Nine Chinese exiles in Taiwan — five dissidents and four Falong Gung practitioners — have been granted long-term residency permits after living in the nation for between five and 10 years without official status. They can become Taiwanese citizens after two years.
According to the Epoch Times and Radio Free Asia, the nine Chinese exiles had originally asked for political asylum and have been granted long-term residence permits by the government. The Mainland Affairs Council (MAC) confirmed the news yesterday.
The five Chinese dissidents are Cai Lujun (蔡陸軍), Chen Rongli (陳榮利), Wu Yalin (吳亞林), Yan Jun (顏軍) and Yan Peng (燕鵬).
MAC official Chang Feng-ling (張鳳玲) said the nine exiles were granted the permits as a one-off special gesture.
MAC spokesperson Wu Mei-hung (吳美紅) did not respond to a Taipei Times phone call, but in an interview broadcast by Radio Free Asia, she said that this was a “one-off special project.”
“Each of these nine [Chinese exiles] has stayed in Taiwan for five to 10 years. So the MAC invited the relevant agencies to discuss the matter last year and decided [to grant them permanent residency] based on humanitarian considerations,” Wu said, adding that this was a one-off case that is not going to be repeated.
The granting of political asylum to Chinese in general would need amendments to existing laws and to be institutionalized, she said.
“Following the Ministry of the Interior’s proposed draft bill on refugees, the MAC has motioned for amendments to the Act Governing Relations Between the People of the Taiwan Area and the Mainland Area (臺灣地區與大陸地區人民關係條例). Both were handed to the legislature for further deliberation in 2012,” she said.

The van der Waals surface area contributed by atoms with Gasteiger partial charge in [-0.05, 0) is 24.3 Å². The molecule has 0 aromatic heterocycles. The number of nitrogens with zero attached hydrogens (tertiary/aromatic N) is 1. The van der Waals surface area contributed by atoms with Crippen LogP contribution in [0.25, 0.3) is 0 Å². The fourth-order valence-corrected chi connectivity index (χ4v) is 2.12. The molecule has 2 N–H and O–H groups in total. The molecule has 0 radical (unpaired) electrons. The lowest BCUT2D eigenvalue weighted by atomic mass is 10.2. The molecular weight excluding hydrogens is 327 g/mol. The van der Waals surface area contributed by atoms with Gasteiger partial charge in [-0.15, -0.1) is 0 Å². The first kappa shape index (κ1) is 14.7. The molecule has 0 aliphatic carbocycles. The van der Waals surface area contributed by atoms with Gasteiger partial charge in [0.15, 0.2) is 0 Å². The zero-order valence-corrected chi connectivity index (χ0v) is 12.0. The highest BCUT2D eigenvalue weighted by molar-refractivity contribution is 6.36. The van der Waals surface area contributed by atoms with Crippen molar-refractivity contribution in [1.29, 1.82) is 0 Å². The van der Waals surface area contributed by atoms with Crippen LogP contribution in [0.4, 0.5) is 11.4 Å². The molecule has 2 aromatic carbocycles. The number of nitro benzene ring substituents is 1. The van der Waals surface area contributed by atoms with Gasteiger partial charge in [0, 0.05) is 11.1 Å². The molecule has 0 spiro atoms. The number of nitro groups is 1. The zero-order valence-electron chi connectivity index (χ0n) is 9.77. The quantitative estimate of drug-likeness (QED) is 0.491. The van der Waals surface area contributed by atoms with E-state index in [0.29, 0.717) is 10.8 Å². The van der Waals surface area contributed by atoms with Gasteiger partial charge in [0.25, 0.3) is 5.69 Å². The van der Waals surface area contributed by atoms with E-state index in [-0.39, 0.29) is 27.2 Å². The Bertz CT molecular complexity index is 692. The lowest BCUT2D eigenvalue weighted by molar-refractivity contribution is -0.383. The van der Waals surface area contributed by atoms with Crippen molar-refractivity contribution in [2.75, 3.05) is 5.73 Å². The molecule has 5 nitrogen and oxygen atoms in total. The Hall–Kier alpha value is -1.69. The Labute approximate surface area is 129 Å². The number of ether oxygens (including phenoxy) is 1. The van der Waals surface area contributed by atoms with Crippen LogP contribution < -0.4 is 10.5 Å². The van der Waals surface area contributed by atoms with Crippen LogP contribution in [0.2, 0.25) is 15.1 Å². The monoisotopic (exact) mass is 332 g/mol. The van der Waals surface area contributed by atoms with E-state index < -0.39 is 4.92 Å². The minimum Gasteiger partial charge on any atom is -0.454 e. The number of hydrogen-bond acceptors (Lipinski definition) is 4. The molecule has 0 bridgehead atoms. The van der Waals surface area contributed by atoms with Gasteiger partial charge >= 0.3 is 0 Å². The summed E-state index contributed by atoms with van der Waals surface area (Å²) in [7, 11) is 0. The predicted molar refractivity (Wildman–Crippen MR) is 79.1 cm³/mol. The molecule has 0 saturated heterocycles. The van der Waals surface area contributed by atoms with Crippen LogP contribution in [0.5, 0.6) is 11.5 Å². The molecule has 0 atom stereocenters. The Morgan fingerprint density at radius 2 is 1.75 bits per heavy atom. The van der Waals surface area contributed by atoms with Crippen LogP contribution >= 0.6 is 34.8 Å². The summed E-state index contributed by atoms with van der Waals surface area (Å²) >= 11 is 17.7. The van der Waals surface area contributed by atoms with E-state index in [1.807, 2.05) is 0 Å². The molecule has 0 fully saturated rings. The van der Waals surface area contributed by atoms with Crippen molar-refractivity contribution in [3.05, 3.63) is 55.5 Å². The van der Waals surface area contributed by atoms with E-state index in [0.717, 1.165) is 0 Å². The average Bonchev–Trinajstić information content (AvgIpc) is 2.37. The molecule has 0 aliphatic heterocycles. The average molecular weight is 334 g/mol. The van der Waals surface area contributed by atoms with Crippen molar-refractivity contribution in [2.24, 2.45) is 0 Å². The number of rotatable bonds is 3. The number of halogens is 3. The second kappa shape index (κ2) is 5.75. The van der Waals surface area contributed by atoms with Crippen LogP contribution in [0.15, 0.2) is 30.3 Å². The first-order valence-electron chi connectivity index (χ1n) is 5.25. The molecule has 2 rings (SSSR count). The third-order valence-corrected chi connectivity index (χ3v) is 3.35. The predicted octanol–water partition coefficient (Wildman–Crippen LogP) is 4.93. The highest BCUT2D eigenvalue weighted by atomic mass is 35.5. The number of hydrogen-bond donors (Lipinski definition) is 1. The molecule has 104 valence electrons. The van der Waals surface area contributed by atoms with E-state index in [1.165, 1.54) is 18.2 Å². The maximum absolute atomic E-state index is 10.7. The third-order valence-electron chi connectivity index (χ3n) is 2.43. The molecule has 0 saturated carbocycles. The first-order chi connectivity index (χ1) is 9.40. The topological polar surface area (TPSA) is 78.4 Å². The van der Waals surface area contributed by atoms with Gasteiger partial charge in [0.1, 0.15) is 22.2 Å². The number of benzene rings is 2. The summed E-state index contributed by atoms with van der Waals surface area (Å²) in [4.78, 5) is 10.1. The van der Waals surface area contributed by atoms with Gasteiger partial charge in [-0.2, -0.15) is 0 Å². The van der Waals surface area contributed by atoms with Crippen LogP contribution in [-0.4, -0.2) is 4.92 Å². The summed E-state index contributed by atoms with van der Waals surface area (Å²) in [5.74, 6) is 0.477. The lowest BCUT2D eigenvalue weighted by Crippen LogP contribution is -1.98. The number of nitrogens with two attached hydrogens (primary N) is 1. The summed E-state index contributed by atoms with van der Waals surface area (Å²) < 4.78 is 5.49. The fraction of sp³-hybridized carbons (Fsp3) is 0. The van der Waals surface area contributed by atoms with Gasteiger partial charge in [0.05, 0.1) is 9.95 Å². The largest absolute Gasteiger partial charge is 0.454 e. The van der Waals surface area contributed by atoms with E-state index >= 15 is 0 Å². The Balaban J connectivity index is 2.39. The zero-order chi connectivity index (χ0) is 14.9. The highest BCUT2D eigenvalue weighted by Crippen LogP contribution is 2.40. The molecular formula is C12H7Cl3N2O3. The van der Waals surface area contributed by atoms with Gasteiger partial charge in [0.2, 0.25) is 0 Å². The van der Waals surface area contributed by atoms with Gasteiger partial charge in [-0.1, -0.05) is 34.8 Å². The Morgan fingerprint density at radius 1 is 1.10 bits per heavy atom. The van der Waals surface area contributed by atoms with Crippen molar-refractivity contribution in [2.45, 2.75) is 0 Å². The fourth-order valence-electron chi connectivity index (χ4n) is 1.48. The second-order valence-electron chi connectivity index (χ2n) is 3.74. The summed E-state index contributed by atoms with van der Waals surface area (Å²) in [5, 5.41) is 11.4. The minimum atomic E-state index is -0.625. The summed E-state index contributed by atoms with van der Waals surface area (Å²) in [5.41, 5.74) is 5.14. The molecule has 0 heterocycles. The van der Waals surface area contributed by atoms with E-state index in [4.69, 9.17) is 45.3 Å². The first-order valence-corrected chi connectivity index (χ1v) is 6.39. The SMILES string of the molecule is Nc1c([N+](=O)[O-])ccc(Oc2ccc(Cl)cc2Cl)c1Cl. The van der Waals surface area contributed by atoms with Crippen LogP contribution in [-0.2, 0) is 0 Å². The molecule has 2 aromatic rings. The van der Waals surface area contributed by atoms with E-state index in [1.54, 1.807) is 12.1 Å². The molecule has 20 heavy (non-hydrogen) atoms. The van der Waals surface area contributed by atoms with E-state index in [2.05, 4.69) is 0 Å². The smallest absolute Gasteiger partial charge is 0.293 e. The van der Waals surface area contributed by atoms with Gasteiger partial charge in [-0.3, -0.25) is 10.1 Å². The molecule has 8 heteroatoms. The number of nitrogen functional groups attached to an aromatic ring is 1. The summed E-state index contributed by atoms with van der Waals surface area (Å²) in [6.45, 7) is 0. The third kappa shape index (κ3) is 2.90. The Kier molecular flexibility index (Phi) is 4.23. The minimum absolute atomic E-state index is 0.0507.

Taiwan Association for Human Rights secretary-general Tsai Chi-hsun (蔡季勳) said that not only had the nine Chinese exiles had to report to the police on a regular basis, they had also been deprived for years of various basic rights such as the right to work and to enroll in the National Health Insurance program.
Underscoring that Taiwan has ratified the two international covenants on human rights and has been reminded in a review report last year that it should offer protection to asylum seekers, the association in a public statement called for the immediate passage of the refugee act to ensure that any future asylum seekers’ human rights would be protected.
Winifred Tung (童文薰), a lawyer and Falun Gong practitioner in Taiwan, said a confidentiality agreement was signed between the government and the exiles.
“This is why you do not see the names of the four Falung Gong practitioners in the news,” she said.
“I’m pleased to have the residence permit now. One more month to go and I will have been in Taiwan for 10 years,” said Yan Peng (燕鵬), a well-known dissident from Shandong Province who fled from China in 2004 after being sentenced to prison for participating in the democracy movement. “I also hope that [refugees or asylum seekers] would be duly protected by an established refugee act in the future, since I can relate to them compassionately. I know the hardships and sufferings of not having [official status].